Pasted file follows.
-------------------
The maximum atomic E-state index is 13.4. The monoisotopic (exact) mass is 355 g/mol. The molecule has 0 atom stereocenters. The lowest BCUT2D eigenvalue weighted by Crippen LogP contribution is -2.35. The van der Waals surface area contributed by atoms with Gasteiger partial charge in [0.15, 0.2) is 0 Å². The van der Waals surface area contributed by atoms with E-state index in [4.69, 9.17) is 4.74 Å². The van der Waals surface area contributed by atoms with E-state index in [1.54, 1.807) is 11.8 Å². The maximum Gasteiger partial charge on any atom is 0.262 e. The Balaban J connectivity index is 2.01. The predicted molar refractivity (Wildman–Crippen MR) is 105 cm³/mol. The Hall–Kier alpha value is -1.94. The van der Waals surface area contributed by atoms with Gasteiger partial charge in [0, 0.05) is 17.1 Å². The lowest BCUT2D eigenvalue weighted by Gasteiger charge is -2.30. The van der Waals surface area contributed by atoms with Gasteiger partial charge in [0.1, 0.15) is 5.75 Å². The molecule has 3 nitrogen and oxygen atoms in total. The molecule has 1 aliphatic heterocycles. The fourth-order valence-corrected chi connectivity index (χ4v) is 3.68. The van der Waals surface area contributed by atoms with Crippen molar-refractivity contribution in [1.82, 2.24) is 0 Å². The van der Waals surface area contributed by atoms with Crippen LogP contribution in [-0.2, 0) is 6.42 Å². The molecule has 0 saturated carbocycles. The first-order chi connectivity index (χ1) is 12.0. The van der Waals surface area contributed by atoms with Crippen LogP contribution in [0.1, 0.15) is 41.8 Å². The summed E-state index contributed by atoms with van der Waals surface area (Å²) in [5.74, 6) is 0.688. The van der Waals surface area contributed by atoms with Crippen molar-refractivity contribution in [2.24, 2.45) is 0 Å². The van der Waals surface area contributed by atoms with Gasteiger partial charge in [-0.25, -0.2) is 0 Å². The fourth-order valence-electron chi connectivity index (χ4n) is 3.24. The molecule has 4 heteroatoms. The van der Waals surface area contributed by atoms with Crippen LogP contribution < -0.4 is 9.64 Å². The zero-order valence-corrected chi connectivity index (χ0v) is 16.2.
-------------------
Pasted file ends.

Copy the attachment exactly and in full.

The maximum atomic E-state index is 13.4. The monoisotopic (exact) mass is 355 g/mol. The molecule has 0 atom stereocenters. The lowest BCUT2D eigenvalue weighted by Crippen LogP contribution is -2.35. The van der Waals surface area contributed by atoms with Gasteiger partial charge in [0.15, 0.2) is 0 Å². The van der Waals surface area contributed by atoms with E-state index in [4.69, 9.17) is 4.74 Å². The van der Waals surface area contributed by atoms with E-state index in [1.54, 1.807) is 11.8 Å². The maximum Gasteiger partial charge on any atom is 0.262 e. The Balaban J connectivity index is 2.01. The predicted molar refractivity (Wildman–Crippen MR) is 105 cm³/mol. The Hall–Kier alpha value is -1.94. The van der Waals surface area contributed by atoms with Gasteiger partial charge in [0, 0.05) is 17.1 Å². The lowest BCUT2D eigenvalue weighted by Gasteiger charge is -2.30. The van der Waals surface area contributed by atoms with Gasteiger partial charge in [0.1, 0.15) is 5.75 Å². The molecule has 3 nitrogen and oxygen atoms in total. The molecule has 1 aliphatic heterocycles. The fourth-order valence-corrected chi connectivity index (χ4v) is 3.68. The van der Waals surface area contributed by atoms with Crippen molar-refractivity contribution in [1.82, 2.24) is 0 Å². The van der Waals surface area contributed by atoms with Crippen LogP contribution in [-0.2, 0) is 6.42 Å². The molecule has 0 saturated carbocycles. The first-order chi connectivity index (χ1) is 12.0. The van der Waals surface area contributed by atoms with Crippen LogP contribution in [0.1, 0.15) is 41.8 Å². The summed E-state index contributed by atoms with van der Waals surface area (Å²) in [5.74, 6) is 0.688. The van der Waals surface area contributed by atoms with Crippen molar-refractivity contribution in [2.24, 2.45) is 0 Å². The van der Waals surface area contributed by atoms with Gasteiger partial charge in [-0.25, -0.2) is 0 Å². The fourth-order valence-electron chi connectivity index (χ4n) is 3.24. The molecule has 4 heteroatoms. The van der Waals surface area contributed by atoms with Crippen LogP contribution < -0.4 is 9.64 Å². The zero-order valence-corrected chi connectivity index (χ0v) is 16.2.